from Jenni O’Connor

What an evening. What a week. What a year. As anyone who has been following this blog will know, the road to publication of Unchained was long and fairly tortuous, but – happily – culminated in a fantastic, packed-out launch event which made it all worthwhile.

But behind the scenes, many of us had our own little dramas going on. For my husband and I, for example, the launch nearly didn’t happen. I received a call from my daughter’s school at 1pm, saying I would need to collect her as she had been ill ( she had thrown up her lunch in quite spectacular, and thankfully uncommon, fashion, all over the dinner hall). I frantically called my husband, to see if he could get home early enough to look after her, so at least I could attend the launch–  even if he stayed with her and we cancelled the babysitter. In typical four-year-old fashion, though, after lolling on the sofa for an hour or so, said Small Girl started running around again, insisting she wanted ‘Auntie Bharti to come and play’, and so – with half an hour to go – our babysitter was reinstated, I shot off to help set up the launch, and my long-suffering husband prepared to follow us down once she was settled.

If you missed the event, there’s a full account here. But what about the apres-launch?Along with everything else we’d planned a celebratory drink, so off we went to the festival hub for a well-earned wind-down and a glass of something bubbly, only to barge in unawares on another event, Thriller Time, an interview with Chris Ewan, (author of Safe House and Deadline) which had over-run its time.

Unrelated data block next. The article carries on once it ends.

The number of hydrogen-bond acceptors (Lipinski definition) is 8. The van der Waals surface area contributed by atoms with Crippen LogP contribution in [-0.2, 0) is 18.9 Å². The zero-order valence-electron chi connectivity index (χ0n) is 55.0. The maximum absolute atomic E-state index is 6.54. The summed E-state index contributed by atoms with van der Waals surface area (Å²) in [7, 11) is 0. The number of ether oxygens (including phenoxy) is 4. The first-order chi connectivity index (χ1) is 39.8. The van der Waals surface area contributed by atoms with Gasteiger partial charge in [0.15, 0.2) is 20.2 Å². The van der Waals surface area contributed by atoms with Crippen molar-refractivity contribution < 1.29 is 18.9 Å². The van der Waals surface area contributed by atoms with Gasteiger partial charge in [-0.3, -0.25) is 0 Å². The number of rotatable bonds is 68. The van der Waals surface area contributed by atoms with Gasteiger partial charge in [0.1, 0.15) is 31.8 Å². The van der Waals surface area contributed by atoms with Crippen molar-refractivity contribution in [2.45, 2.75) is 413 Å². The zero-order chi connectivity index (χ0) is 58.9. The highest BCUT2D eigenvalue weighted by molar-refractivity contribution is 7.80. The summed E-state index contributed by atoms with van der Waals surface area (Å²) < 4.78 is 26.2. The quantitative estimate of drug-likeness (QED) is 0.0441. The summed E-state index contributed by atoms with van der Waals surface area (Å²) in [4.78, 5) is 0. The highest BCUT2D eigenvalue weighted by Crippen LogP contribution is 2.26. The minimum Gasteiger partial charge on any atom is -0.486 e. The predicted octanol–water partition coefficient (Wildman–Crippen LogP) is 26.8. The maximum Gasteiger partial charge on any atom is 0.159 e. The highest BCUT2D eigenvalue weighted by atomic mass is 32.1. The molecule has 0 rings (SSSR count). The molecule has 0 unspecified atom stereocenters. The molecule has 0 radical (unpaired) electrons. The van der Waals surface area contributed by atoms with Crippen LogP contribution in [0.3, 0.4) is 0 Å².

Chris Ewan
oblivious to the orchid?

Chris, if you’re reading this, we truly hope that our blundering arrival and general fidgeting  didn’t detract too much from your moment in the spotlight. Then there was the enormous orchid – on its way to our leader for all her efforts and trusted to my care for the evening. Its plastic packaging scrunched and squeaked every time I shifted in my seat. As copious amounts of blood and guts echoed through the small space in lyrical detail (the books sound like great reads, by the way) we made a tactful exit before our mood bubble burst completely. In the upstairs bar of a neighbouring pub we at last took a deep collective breath, ordered a large collective glass, and enjoyed the moment.

It was over – or was it? We’d been spotted by a presenter from BBC Radio Bristol and were quickly lined up for a weekend spot with Laura Rawlings. On the Saturday, Gail and I duly presented ourselves at Whiteladies Road. Nervous? Yes! But there was no time to worry, as we were in the company of a psychic making a comeback (do you think he knew it was coming? – ed.)  A fascinating but garrulous man, he shared his predictions prior to going on air. That was the weekend a huge storm was due to hit the UK, and he was convinced that a crane would fall onto the Bristol Royal Infirmary. He also assured us he was getting ‘good vibes’ from our book, though whether the two were linked was unclear.

Thankfully the crane remained securely upright; only time will tell if the psychic’s vibes augur well for Unchained!

Jenni O'ConnorJenni’s novel can be viewed in the Bookshop